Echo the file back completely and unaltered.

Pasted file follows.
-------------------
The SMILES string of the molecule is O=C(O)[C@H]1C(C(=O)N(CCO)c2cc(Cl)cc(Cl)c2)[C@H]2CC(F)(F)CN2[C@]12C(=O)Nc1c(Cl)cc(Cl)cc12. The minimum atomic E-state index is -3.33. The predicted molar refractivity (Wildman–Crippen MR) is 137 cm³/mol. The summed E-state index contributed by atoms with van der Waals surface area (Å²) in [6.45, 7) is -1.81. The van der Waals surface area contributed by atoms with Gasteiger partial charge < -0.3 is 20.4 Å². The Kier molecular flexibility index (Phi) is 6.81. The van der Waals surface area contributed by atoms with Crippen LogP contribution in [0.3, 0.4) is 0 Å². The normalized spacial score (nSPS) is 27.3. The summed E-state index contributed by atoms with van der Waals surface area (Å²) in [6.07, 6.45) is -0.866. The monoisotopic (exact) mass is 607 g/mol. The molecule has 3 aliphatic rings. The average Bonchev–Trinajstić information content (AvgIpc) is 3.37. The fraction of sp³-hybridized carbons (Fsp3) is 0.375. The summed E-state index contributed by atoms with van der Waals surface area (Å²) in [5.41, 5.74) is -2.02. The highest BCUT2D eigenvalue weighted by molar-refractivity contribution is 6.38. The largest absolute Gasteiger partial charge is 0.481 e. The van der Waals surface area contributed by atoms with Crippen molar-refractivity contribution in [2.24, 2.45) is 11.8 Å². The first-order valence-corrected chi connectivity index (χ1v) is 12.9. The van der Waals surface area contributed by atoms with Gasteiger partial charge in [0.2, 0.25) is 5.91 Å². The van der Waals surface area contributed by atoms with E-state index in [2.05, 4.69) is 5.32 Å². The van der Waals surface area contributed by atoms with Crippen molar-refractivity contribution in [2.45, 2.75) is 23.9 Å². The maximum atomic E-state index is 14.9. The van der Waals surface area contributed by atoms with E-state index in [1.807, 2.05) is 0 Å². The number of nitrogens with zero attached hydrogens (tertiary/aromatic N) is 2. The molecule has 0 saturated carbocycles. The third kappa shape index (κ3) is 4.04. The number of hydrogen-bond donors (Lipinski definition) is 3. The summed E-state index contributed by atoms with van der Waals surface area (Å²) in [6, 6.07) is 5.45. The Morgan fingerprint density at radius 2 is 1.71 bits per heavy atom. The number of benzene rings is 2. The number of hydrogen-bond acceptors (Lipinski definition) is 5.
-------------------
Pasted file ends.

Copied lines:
The SMILES string of the molecule is O=C(O)[C@H]1C(C(=O)N(CCO)c2cc(Cl)cc(Cl)c2)[C@H]2CC(F)(F)CN2[C@]12C(=O)Nc1c(Cl)cc(Cl)cc12. The minimum atomic E-state index is -3.33. The predicted molar refractivity (Wildman–Crippen MR) is 137 cm³/mol. The summed E-state index contributed by atoms with van der Waals surface area (Å²) in [6.45, 7) is -1.81. The van der Waals surface area contributed by atoms with Gasteiger partial charge < -0.3 is 20.4 Å². The Kier molecular flexibility index (Phi) is 6.81. The van der Waals surface area contributed by atoms with Crippen LogP contribution in [0.3, 0.4) is 0 Å². The normalized spacial score (nSPS) is 27.3. The summed E-state index contributed by atoms with van der Waals surface area (Å²) in [6.07, 6.45) is -0.866. The monoisotopic (exact) mass is 607 g/mol. The molecule has 3 aliphatic rings. The average Bonchev–Trinajstić information content (AvgIpc) is 3.37. The fraction of sp³-hybridized carbons (Fsp3) is 0.375. The summed E-state index contributed by atoms with van der Waals surface area (Å²) in [5.41, 5.74) is -2.02. The highest BCUT2D eigenvalue weighted by molar-refractivity contribution is 6.38. The largest absolute Gasteiger partial charge is 0.481 e. The van der Waals surface area contributed by atoms with Crippen molar-refractivity contribution in [2.24, 2.45) is 11.8 Å². The first-order valence-corrected chi connectivity index (χ1v) is 12.9. The van der Waals surface area contributed by atoms with Gasteiger partial charge in [0.2, 0.25) is 5.91 Å². The van der Waals surface area contributed by atoms with E-state index in [2.05, 4.69) is 5.32 Å². The van der Waals surface area contributed by atoms with Crippen molar-refractivity contribution in [2.45, 2.75) is 23.9 Å². The maximum atomic E-state index is 14.9. The van der Waals surface area contributed by atoms with E-state index in [1.807, 2.05) is 0 Å². The number of nitrogens with zero attached hydrogens (tertiary/aromatic N) is 2. The molecule has 0 saturated carbocycles. The third kappa shape index (κ3) is 4.04. The number of hydrogen-bond donors (Lipinski definition) is 3. The summed E-state index contributed by atoms with van der Waals surface area (Å²) in [6, 6.07) is 5.45. The Morgan fingerprint density at radius 2 is 1.71 bits per heavy atom. The number of benzene rings is 2. The number of hydrogen-bond acceptors (Lipinski definition) is 5.